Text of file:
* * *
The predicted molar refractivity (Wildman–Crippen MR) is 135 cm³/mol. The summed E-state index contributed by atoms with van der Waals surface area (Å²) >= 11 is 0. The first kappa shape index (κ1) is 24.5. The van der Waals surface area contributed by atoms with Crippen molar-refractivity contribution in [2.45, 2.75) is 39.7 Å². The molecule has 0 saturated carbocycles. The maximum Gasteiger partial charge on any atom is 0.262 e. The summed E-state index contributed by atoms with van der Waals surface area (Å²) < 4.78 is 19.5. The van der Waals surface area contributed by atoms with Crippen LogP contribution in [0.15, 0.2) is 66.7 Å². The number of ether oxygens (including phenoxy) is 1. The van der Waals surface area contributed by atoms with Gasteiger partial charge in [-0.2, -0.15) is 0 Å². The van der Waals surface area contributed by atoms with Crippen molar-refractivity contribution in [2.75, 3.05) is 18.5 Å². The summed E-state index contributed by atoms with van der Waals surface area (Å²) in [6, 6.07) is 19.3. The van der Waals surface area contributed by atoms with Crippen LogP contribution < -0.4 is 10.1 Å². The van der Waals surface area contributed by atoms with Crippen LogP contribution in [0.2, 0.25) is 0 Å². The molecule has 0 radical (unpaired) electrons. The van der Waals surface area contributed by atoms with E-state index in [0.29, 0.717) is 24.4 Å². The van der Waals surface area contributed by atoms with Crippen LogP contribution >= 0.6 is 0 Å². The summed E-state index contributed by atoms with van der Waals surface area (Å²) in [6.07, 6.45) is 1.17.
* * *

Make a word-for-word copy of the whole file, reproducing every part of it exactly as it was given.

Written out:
The predicted molar refractivity (Wildman–Crippen MR) is 135 cm³/mol. The summed E-state index contributed by atoms with van der Waals surface area (Å²) >= 11 is 0. The first kappa shape index (κ1) is 24.5. The van der Waals surface area contributed by atoms with Crippen molar-refractivity contribution in [2.45, 2.75) is 39.7 Å². The molecule has 0 saturated carbocycles. The maximum Gasteiger partial charge on any atom is 0.262 e. The summed E-state index contributed by atoms with van der Waals surface area (Å²) < 4.78 is 19.5. The van der Waals surface area contributed by atoms with Crippen LogP contribution in [0.15, 0.2) is 66.7 Å². The number of ether oxygens (including phenoxy) is 1. The van der Waals surface area contributed by atoms with Gasteiger partial charge in [-0.2, -0.15) is 0 Å². The van der Waals surface area contributed by atoms with Crippen molar-refractivity contribution in [2.75, 3.05) is 18.5 Å². The summed E-state index contributed by atoms with van der Waals surface area (Å²) in [6, 6.07) is 19.3. The van der Waals surface area contributed by atoms with Crippen LogP contribution < -0.4 is 10.1 Å². The van der Waals surface area contributed by atoms with Crippen LogP contribution in [0.2, 0.25) is 0 Å². The molecule has 0 radical (unpaired) electrons. The van der Waals surface area contributed by atoms with E-state index in [0.29, 0.717) is 24.4 Å². The van der Waals surface area contributed by atoms with Crippen LogP contribution >= 0.6 is 0 Å². The summed E-state index contributed by atoms with van der Waals surface area (Å²) in [6.07, 6.45) is 1.17.